Sunday, May 20, 2018

PolitiFact Wisconsin and the Worry-O-Meter

PolitiFact Wisconsin had no representation in our article on the worst 17 PolitiFact fact checks of 2017.

A May 18, 2018 fact check of Republican Leah Vukmir should help ensure PolitiFact Wisconsin makes the list for 2018.


Vukmir, a Republican looking for an opportunity to run against Sen. Tammy Baldwin (D-Wisc.) in the 2018 election cycle, has used a hyperbolic ad campaign to paint Baldwin as weak on terrorism. Vukmir said Baldwin worried more about the architect of the 9-11 terrorist attacks than confirming Gina Haspel to head the CIA.

The key to Democrat opposition to the Haspel nomination stemmed from Haspel's involvement in the enhanced interrogation program, which included the technique of waterboarding. The CIA released a disciplinary review saying Haspel had no involvement in the decision to use enhanced interrogation, but that she simply carried out the orders she was issued.

PolitiFact Wisconsin adroitly skipped over all that and took the liberty of re-interpreting Vukmir's claim:
Does U.S. Sen. Tammy Baldwin have so much more concern for a 9/11 terrorist, compared to the president’s nominee to run the CIA, that she would vote against the nominee?
Vukmir's claim was more simple than PolitiFact Wisconsin's creative paraphrase (source: PolitiFact):
Tammy and her party are more interested, and they’re more worried about, the mastermind of 9/11 -- the individual that plotted and ultimately killed over 3,000 Americans on our soil. And she‘s more worried about those individuals than to support a very strong woman with a track record to be the head of the CIA.
Note that Vukmir did not say anything about what motivated Baldwin to withhold support for Haspel.

We suspect PolitiFact Wisconsin counts as a minority for its inability to figure out Vukmir's message: Opposing Haspel's nomination based merely on her following orders within the CIA hampers the CIA's ability to do its job effectively. Imagine working at the CIA and thinking one must second-guess the orders one receives to have a realistic shot at one day leading the CIA.

PolitiFact Wisconsin's fact check spent not a word on that angle of the story, sticking instead to its own idea that Vukmir must show that Baldwin personally showed significant worry about Khalid Sheik Mohammed in order to earn a rating better than "Pants on Fire."

Farcical Fact-Checking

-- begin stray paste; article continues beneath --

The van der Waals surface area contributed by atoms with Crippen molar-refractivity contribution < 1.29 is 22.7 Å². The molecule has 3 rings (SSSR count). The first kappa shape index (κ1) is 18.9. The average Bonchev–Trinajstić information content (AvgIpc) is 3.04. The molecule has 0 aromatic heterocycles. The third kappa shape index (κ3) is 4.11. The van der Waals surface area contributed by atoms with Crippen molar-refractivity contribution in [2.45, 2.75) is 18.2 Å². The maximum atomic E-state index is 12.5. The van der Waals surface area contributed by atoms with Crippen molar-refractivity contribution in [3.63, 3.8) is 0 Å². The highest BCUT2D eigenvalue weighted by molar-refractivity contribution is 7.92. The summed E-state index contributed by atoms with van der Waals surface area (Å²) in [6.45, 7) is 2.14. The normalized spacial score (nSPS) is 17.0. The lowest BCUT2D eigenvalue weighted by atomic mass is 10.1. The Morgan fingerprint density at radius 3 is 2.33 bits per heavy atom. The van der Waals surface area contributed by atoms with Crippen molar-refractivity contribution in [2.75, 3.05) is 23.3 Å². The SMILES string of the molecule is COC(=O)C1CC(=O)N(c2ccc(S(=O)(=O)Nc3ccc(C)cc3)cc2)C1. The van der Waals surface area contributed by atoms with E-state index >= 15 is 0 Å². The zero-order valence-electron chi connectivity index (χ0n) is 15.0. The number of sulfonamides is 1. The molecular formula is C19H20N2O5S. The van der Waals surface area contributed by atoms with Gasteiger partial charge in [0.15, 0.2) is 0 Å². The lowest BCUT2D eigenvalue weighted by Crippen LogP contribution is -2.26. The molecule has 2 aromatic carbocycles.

To fact check what Vukmir actually said, PolitiFact Wisconsin would have needed evidence not only showing Baldwin's level of worry for Mohammed but also her level of worry for Haspel's nomination. Otherwise there's no baseline for determining one is greater than the other.

After all, Vukmir clearly made a claim comparing the two.

And how does one assess levels of worry without asserting an opinion? One might go by what a person said, but that assumes an entirely forthright subject. We don't know the answer. And PolitiFact offered no evidence it has an answer.

PolitiFact's approach was preposterous from the outset. It showed no specific level of worry over Mohammed and no specific level of worry over the Haspel nomination. And yet concluded that one was not lower than the other.

Vukmir's statement was best interpreted as hyperbole expressing the damage to CIA operations stemming from refusing a leadership role to a fully qualified woman for nothing more than following orders associated with the enhanced interrogation program--a program that the CIA described to leading congressional members of both parties without apparent objection at the time.

PolitiFact says it grants license for hyperbole. Exceptions doubtless stem, as we've said before, from Republicans trying to use hyperbole without a license.
• Is the statement rooted in a fact that is verifiable? We don’t check opinions, and we recognize that in the world of speechmaking and political rhetoric, there is license for hyperbole.
PolitiFact says it doesn't rate opinions. We suppose PolitiFact is entitled to its own opinion.


After Vukmir made her claim about Baldwin, Baldwin ended up voting in opposition to the Haspel nomination.

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